The effects of phototherapy on psychoautonomic neurotic disorders


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Abstract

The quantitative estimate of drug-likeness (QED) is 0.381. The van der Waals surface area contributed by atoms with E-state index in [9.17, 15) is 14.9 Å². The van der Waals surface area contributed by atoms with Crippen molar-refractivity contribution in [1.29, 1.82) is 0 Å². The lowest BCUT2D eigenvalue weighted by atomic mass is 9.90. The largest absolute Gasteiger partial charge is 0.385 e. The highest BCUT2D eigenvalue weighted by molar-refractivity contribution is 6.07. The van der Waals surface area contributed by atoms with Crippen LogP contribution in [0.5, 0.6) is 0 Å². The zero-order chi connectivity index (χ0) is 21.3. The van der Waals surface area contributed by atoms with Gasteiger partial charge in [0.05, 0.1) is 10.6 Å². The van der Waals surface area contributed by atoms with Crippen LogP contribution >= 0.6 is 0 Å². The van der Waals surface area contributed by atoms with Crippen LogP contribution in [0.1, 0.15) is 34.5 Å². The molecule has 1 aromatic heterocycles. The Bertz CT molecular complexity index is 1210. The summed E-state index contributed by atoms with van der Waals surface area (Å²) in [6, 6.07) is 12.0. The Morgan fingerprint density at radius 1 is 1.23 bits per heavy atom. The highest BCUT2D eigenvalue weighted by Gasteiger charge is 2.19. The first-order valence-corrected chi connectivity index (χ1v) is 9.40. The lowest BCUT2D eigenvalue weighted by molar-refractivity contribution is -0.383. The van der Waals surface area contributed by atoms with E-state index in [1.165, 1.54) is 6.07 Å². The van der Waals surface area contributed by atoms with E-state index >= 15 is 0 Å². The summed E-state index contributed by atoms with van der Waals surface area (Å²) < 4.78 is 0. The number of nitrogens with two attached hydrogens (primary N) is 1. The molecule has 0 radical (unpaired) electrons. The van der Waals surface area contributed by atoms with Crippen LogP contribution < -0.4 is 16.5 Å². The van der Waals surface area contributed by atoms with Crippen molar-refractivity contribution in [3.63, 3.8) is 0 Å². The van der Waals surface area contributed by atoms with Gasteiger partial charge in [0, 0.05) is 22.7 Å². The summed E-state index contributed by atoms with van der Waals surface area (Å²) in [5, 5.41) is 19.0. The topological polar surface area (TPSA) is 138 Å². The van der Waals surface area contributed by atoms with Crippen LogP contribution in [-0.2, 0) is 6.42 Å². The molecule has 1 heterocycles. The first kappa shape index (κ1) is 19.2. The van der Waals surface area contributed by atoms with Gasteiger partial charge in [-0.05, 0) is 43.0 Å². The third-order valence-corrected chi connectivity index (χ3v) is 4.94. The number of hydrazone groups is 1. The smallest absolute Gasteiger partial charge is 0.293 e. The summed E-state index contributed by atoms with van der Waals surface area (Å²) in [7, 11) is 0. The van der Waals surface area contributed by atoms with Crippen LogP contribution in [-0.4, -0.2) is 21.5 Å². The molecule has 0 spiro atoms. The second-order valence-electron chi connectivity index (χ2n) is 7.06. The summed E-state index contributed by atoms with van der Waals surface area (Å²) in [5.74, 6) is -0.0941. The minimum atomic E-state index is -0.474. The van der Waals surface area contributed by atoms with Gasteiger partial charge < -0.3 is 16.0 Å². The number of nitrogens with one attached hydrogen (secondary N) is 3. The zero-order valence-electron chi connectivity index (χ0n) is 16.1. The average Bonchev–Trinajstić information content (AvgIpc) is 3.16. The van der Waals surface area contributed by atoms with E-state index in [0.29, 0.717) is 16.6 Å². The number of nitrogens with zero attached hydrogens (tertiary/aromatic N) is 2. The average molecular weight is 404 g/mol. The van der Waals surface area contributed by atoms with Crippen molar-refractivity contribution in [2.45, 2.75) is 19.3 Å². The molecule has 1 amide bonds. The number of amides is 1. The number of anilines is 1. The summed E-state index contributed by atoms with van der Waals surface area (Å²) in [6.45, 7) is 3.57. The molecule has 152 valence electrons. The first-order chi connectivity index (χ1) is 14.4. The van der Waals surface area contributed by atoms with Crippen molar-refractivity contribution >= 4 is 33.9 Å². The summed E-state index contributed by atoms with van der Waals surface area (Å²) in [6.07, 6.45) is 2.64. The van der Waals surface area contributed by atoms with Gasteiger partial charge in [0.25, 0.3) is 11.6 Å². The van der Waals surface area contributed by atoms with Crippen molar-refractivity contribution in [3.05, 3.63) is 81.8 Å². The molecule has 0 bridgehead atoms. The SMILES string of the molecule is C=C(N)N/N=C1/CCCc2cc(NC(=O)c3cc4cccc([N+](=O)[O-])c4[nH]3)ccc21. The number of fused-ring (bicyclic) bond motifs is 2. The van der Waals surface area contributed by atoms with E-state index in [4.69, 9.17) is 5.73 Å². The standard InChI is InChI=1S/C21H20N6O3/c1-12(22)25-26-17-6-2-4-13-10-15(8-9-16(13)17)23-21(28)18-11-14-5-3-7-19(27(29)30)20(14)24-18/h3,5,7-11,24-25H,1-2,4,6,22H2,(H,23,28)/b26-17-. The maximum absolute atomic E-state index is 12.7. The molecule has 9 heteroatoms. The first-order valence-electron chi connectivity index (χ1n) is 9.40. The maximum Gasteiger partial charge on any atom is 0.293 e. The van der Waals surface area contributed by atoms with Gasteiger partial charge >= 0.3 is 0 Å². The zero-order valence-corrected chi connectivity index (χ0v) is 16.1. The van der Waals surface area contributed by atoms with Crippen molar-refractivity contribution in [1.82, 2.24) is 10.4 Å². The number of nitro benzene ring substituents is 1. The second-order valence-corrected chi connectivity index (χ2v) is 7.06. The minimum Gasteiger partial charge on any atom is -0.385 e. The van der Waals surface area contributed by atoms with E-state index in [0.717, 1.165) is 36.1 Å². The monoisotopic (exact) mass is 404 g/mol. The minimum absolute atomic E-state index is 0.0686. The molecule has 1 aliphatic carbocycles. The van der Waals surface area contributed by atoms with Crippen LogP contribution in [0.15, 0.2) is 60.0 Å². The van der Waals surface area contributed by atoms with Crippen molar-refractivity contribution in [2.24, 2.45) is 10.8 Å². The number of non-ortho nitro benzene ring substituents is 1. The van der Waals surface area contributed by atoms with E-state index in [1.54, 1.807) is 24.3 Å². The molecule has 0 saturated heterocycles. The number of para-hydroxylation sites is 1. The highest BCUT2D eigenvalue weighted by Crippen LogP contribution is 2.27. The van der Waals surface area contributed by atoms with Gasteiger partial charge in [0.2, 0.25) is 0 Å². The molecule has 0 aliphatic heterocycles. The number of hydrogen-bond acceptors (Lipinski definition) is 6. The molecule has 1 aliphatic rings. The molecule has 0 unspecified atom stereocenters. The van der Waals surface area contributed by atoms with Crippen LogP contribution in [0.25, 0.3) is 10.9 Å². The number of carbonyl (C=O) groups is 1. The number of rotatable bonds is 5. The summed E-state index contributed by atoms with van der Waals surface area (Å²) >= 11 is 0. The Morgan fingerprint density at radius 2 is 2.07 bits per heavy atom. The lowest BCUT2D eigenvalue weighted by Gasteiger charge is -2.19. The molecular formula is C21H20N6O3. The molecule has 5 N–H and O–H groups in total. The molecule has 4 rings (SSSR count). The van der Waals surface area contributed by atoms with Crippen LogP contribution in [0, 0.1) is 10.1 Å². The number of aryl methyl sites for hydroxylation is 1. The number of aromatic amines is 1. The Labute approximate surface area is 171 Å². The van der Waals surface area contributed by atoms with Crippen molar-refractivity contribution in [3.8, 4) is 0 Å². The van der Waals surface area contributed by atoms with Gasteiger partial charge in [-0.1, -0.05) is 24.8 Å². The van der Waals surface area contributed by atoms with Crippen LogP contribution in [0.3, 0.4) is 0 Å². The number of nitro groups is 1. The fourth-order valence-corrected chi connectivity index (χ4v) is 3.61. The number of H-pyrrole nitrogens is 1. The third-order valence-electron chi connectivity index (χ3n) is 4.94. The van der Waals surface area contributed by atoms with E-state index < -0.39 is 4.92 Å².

Bright white light therapy (two-week courses of daily morning sessions lasting 1 h; distance from lamp 60 cm; light intensity 3300 lux) was used in 51 patients with neurotic autonomic dystonia syndrome. Improvements were obtained in 59% of patients (group 1), while treatment was not effective in 41% (group 2). Changes in virtually all neuroendocrine, motivational, psychoautonomic, pain, and psychopathological symptomatology were obtained. At the end of treatment, patients in group 1 had increases in the EEG power spectrum, increases in slow activity and reductions in rapid activity on both sides; coefficients of asymmetry approached those in controls, and there were increases in urinary excretion of catecholamine and serotonin metabolites. In group 2, initially increased EEG power spectra increased further, because of increases in θ and β rhythms bilaterally, and the coefficient of asymmetry decreased sharply; total excretory activity decreased. Symptoms and psychophysiological measures positively and negatively affected by phototherapy were identified.

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